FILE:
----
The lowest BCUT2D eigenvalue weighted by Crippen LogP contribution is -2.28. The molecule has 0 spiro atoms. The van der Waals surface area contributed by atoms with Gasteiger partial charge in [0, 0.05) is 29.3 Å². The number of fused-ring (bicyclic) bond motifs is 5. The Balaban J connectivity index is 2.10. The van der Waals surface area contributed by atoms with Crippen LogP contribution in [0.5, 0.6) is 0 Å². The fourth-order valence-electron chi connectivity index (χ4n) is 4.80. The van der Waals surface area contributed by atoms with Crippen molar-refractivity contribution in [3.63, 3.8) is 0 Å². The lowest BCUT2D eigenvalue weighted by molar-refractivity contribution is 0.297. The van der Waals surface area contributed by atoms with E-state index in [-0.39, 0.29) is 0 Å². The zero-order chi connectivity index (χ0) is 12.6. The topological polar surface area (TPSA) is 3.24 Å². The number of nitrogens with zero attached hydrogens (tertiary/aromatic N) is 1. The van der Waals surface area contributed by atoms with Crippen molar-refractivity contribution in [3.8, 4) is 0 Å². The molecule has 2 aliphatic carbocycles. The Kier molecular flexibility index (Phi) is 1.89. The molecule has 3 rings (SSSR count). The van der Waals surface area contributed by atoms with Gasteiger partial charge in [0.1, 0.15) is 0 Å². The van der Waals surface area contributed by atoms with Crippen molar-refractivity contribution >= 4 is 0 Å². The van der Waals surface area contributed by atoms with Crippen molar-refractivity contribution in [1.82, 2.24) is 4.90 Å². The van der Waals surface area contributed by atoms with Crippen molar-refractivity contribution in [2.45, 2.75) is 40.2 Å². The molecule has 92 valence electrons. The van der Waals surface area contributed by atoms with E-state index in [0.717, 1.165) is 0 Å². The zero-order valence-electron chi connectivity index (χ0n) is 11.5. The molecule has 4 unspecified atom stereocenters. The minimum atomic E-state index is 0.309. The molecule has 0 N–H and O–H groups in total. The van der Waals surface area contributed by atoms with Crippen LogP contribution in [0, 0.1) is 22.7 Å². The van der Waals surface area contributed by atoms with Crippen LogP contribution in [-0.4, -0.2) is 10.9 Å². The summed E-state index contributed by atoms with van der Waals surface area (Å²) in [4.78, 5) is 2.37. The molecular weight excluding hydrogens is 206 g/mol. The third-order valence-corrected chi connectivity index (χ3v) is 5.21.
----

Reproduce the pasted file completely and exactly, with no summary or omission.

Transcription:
The lowest BCUT2D eigenvalue weighted by Crippen LogP contribution is -2.28. The molecule has 0 spiro atoms. The van der Waals surface area contributed by atoms with Gasteiger partial charge in [0, 0.05) is 29.3 Å². The number of fused-ring (bicyclic) bond motifs is 5. The Balaban J connectivity index is 2.10. The van der Waals surface area contributed by atoms with Crippen LogP contribution in [0.5, 0.6) is 0 Å². The fourth-order valence-electron chi connectivity index (χ4n) is 4.80. The van der Waals surface area contributed by atoms with Crippen molar-refractivity contribution in [3.63, 3.8) is 0 Å². The lowest BCUT2D eigenvalue weighted by molar-refractivity contribution is 0.297. The van der Waals surface area contributed by atoms with E-state index in [-0.39, 0.29) is 0 Å². The zero-order chi connectivity index (χ0) is 12.6. The topological polar surface area (TPSA) is 3.24 Å². The number of nitrogens with zero attached hydrogens (tertiary/aromatic N) is 1. The van der Waals surface area contributed by atoms with Crippen molar-refractivity contribution in [3.8, 4) is 0 Å². The molecule has 2 aliphatic carbocycles. The Kier molecular flexibility index (Phi) is 1.89. The molecule has 3 rings (SSSR count). The van der Waals surface area contributed by atoms with Gasteiger partial charge in [0.1, 0.15) is 0 Å². The van der Waals surface area contributed by atoms with Crippen molar-refractivity contribution >= 4 is 0 Å². The van der Waals surface area contributed by atoms with Crippen molar-refractivity contribution in [1.82, 2.24) is 4.90 Å². The van der Waals surface area contributed by atoms with Crippen molar-refractivity contribution in [2.45, 2.75) is 40.2 Å². The molecule has 92 valence electrons. The van der Waals surface area contributed by atoms with E-state index in [0.717, 1.165) is 0 Å². The zero-order valence-electron chi connectivity index (χ0n) is 11.5. The molecule has 4 unspecified atom stereocenters. The minimum atomic E-state index is 0.309. The molecule has 0 N–H and O–H groups in total. The van der Waals surface area contributed by atoms with Crippen LogP contribution in [0, 0.1) is 22.7 Å². The van der Waals surface area contributed by atoms with Crippen LogP contribution in [-0.4, -0.2) is 10.9 Å². The summed E-state index contributed by atoms with van der Waals surface area (Å²) in [4.78, 5) is 2.37. The molecular weight excluding hydrogens is 206 g/mol. The third-order valence-corrected chi connectivity index (χ3v) is 5.21.